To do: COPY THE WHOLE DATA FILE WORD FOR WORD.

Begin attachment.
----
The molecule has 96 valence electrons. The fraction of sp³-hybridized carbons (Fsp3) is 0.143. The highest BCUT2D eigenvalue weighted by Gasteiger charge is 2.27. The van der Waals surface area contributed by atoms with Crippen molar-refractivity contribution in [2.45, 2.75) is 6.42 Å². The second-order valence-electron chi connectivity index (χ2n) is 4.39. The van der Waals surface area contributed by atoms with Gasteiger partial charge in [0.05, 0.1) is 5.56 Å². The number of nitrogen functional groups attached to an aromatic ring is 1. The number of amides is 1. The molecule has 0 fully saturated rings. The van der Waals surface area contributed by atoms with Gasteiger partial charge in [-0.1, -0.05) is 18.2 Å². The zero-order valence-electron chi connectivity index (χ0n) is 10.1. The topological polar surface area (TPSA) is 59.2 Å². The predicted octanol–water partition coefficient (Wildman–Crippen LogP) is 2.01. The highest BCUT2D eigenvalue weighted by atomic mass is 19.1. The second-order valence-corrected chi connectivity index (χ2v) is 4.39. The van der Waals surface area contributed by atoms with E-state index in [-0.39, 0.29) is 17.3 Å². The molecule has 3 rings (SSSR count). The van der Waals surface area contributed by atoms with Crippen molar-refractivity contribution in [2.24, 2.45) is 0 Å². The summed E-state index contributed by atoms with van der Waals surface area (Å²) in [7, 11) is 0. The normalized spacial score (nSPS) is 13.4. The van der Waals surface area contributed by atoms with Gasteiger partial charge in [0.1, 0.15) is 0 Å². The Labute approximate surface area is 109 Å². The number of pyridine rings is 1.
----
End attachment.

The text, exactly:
The molecule has 96 valence electrons. The fraction of sp³-hybridized carbons (Fsp3) is 0.143. The highest BCUT2D eigenvalue weighted by Gasteiger charge is 2.27. The van der Waals surface area contributed by atoms with Crippen molar-refractivity contribution in [2.45, 2.75) is 6.42 Å². The second-order valence-electron chi connectivity index (χ2n) is 4.39. The van der Waals surface area contributed by atoms with Gasteiger partial charge in [0.05, 0.1) is 5.56 Å². The number of nitrogen functional groups attached to an aromatic ring is 1. The number of amides is 1. The molecule has 0 fully saturated rings. The van der Waals surface area contributed by atoms with Gasteiger partial charge in [-0.1, -0.05) is 18.2 Å². The zero-order valence-electron chi connectivity index (χ0n) is 10.1. The topological polar surface area (TPSA) is 59.2 Å². The predicted octanol–water partition coefficient (Wildman–Crippen LogP) is 2.01. The highest BCUT2D eigenvalue weighted by atomic mass is 19.1. The second-order valence-corrected chi connectivity index (χ2v) is 4.39. The van der Waals surface area contributed by atoms with E-state index in [-0.39, 0.29) is 17.3 Å². The molecule has 3 rings (SSSR count). The van der Waals surface area contributed by atoms with Crippen molar-refractivity contribution in [2.24, 2.45) is 0 Å². The summed E-state index contributed by atoms with van der Waals surface area (Å²) in [7, 11) is 0. The normalized spacial score (nSPS) is 13.4. The van der Waals surface area contributed by atoms with Gasteiger partial charge in [0.1, 0.15) is 0 Å². The Labute approximate surface area is 109 Å². The number of pyridine rings is 1.